Wells points to the growing waiting lists for Ward 6 schools as a testament to the progress made and he wants to now carry that hard work into the middle schools. He also spoke about the newly renovated Eastern High School and its potential to revitalize educational options in the Ward. His ultimate goal is to ensure that when families move to the neighborhood, they can go to the school that is closest to them, growing the walkability of the neighborhood. He seeing the economic gap in test scores closing and believes it will continue to with the hard work that is being done and built on.
Robinson focused on the need to offer more opportunities for parental involvement in the schools, reforming our special education system so money can be kept in the city and better allocated, and instituting programs such as adult literacy so that the lessons children learn in the classroom can be continued at home. His focus seemed to be more on the students and family who are not doing as well and need more support, resources, and opportunities.
A Livable and Walkable Community:
Considering it’s plastered all over Wells’ signs, you knew it would come up. Everyone supports a livable and walkable community but the big difference in the views on this issue is that Robinson asserts that our neighborhood cannot be either of those things until we reduce crime. He points out that some sections of the neighborhood are doing great but a lot are not — and the rash of carjackings last year is an example of this continuing issue with crime.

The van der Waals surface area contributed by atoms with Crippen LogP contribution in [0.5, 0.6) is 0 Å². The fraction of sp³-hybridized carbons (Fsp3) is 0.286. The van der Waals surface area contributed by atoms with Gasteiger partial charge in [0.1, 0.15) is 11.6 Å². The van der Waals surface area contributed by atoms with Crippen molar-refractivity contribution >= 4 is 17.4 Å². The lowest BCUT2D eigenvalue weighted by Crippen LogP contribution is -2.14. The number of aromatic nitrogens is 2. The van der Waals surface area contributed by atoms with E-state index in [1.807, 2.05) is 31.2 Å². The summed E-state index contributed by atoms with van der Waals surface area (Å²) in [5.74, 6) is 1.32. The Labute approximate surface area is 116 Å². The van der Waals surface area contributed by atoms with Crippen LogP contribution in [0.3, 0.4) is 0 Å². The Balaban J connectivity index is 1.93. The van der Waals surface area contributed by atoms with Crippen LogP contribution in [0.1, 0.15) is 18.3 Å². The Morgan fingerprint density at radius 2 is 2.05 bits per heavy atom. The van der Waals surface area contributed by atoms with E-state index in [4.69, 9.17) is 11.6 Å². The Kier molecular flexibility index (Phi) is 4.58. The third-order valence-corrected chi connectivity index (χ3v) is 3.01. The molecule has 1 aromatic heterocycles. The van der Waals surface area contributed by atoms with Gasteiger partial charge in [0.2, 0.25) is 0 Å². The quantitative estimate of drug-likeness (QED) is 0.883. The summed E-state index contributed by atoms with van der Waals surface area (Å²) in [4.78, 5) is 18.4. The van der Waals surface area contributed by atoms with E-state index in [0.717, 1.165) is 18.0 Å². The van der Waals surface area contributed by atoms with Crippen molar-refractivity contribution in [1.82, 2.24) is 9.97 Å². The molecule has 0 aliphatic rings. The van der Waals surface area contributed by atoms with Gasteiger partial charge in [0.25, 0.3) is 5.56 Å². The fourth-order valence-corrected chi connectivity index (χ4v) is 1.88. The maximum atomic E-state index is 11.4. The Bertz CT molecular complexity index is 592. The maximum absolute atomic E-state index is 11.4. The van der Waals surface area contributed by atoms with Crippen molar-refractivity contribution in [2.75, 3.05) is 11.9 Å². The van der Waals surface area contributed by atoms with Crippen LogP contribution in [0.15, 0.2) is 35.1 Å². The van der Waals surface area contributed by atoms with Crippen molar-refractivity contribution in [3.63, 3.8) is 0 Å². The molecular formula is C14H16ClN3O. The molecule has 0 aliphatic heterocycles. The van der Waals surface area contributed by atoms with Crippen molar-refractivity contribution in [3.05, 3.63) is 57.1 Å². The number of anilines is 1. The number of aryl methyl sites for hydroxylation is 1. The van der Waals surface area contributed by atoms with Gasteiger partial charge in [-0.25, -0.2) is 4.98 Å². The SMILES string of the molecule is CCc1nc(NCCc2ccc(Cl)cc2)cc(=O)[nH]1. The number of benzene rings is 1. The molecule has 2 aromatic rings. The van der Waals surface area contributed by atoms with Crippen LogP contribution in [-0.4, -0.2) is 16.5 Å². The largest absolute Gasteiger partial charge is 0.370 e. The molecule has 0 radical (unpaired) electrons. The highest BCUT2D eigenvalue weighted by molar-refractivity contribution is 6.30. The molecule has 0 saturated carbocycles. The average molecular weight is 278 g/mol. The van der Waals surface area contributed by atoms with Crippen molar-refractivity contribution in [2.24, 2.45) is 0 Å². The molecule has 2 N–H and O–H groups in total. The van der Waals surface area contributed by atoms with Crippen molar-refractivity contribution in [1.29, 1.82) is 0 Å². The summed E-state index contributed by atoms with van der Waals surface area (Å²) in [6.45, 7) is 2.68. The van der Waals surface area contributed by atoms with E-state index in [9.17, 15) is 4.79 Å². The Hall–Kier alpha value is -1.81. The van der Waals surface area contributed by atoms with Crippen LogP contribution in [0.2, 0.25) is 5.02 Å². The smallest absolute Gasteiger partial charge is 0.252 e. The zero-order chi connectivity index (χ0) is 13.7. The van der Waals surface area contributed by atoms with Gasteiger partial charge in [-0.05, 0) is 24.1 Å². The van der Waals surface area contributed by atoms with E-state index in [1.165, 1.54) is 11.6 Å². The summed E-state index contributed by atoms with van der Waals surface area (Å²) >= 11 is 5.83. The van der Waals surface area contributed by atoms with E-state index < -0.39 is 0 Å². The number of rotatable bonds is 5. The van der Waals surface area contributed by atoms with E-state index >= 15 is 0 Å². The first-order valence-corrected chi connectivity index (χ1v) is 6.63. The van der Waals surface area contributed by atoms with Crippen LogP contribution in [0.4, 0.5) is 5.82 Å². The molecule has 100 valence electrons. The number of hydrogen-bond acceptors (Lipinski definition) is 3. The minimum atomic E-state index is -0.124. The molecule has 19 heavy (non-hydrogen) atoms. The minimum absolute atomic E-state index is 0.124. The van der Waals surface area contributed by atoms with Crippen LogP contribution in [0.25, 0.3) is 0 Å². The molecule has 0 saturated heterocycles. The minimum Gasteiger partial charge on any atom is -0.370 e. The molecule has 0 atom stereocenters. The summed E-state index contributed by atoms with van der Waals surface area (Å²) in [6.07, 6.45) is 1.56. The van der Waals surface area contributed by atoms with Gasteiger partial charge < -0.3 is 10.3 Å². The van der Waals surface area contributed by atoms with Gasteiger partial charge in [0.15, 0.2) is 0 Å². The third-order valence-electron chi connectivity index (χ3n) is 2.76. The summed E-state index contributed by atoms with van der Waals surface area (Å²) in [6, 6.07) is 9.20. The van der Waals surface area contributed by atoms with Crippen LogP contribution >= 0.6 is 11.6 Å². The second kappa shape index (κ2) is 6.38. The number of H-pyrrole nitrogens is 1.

Wells’ argument is that the more businesses, outdoor seating, sports fields, development, etc. that is brought in, the more people you will see on the streets, and therefore the safer the neighborhood becomes because there will be fewer opportunities for crimes since there will be more people (i.e. witnesses).
The other thing mentioned by Robinson in this exchange was juvenile crime and the need to implement “meaningful” youth programs that will keep kids off the streets and involved in programs that will help them in the long run. Wells introduced some legislation while in office and has always been vocal about the need to reform the city’s juvenile justice system; Robinson is asserting that through all of Wells’ talk, he has not done enough.